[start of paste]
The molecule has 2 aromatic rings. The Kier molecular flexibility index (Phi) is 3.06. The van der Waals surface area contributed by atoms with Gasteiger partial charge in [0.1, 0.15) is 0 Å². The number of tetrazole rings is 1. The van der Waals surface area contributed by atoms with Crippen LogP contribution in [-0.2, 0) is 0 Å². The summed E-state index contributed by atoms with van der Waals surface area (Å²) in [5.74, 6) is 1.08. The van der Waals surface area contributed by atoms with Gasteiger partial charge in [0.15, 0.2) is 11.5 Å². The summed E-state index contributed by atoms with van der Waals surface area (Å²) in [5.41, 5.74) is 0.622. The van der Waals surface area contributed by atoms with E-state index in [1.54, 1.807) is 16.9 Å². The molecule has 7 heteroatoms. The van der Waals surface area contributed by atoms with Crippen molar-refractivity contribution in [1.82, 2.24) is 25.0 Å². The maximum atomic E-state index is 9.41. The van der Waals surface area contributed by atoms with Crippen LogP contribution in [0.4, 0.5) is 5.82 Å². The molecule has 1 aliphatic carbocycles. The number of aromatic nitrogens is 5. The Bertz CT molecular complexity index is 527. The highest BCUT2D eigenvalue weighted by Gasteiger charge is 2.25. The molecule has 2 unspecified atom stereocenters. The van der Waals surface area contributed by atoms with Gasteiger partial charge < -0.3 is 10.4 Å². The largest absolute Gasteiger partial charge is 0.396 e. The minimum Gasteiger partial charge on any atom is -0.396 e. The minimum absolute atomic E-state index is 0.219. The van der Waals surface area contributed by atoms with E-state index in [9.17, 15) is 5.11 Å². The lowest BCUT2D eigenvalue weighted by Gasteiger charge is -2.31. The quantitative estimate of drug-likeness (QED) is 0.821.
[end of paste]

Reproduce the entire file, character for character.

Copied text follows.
The molecule has 2 aromatic rings. The Kier molecular flexibility index (Phi) is 3.06. The van der Waals surface area contributed by atoms with Gasteiger partial charge in [0.1, 0.15) is 0 Å². The number of tetrazole rings is 1. The van der Waals surface area contributed by atoms with Crippen LogP contribution in [-0.2, 0) is 0 Å². The summed E-state index contributed by atoms with van der Waals surface area (Å²) in [5.74, 6) is 1.08. The van der Waals surface area contributed by atoms with Gasteiger partial charge in [0.15, 0.2) is 11.5 Å². The summed E-state index contributed by atoms with van der Waals surface area (Å²) in [5.41, 5.74) is 0.622. The van der Waals surface area contributed by atoms with E-state index in [1.54, 1.807) is 16.9 Å². The molecule has 7 heteroatoms. The van der Waals surface area contributed by atoms with Crippen molar-refractivity contribution in [1.82, 2.24) is 25.0 Å². The maximum atomic E-state index is 9.41. The van der Waals surface area contributed by atoms with Crippen LogP contribution in [0.4, 0.5) is 5.82 Å². The molecule has 1 aliphatic carbocycles. The number of aromatic nitrogens is 5. The Bertz CT molecular complexity index is 527. The highest BCUT2D eigenvalue weighted by Gasteiger charge is 2.25. The molecule has 2 unspecified atom stereocenters. The van der Waals surface area contributed by atoms with Gasteiger partial charge < -0.3 is 10.4 Å². The largest absolute Gasteiger partial charge is 0.396 e. The minimum Gasteiger partial charge on any atom is -0.396 e. The minimum absolute atomic E-state index is 0.219. The van der Waals surface area contributed by atoms with E-state index in [9.17, 15) is 5.11 Å². The lowest BCUT2D eigenvalue weighted by Gasteiger charge is -2.31. The quantitative estimate of drug-likeness (QED) is 0.821.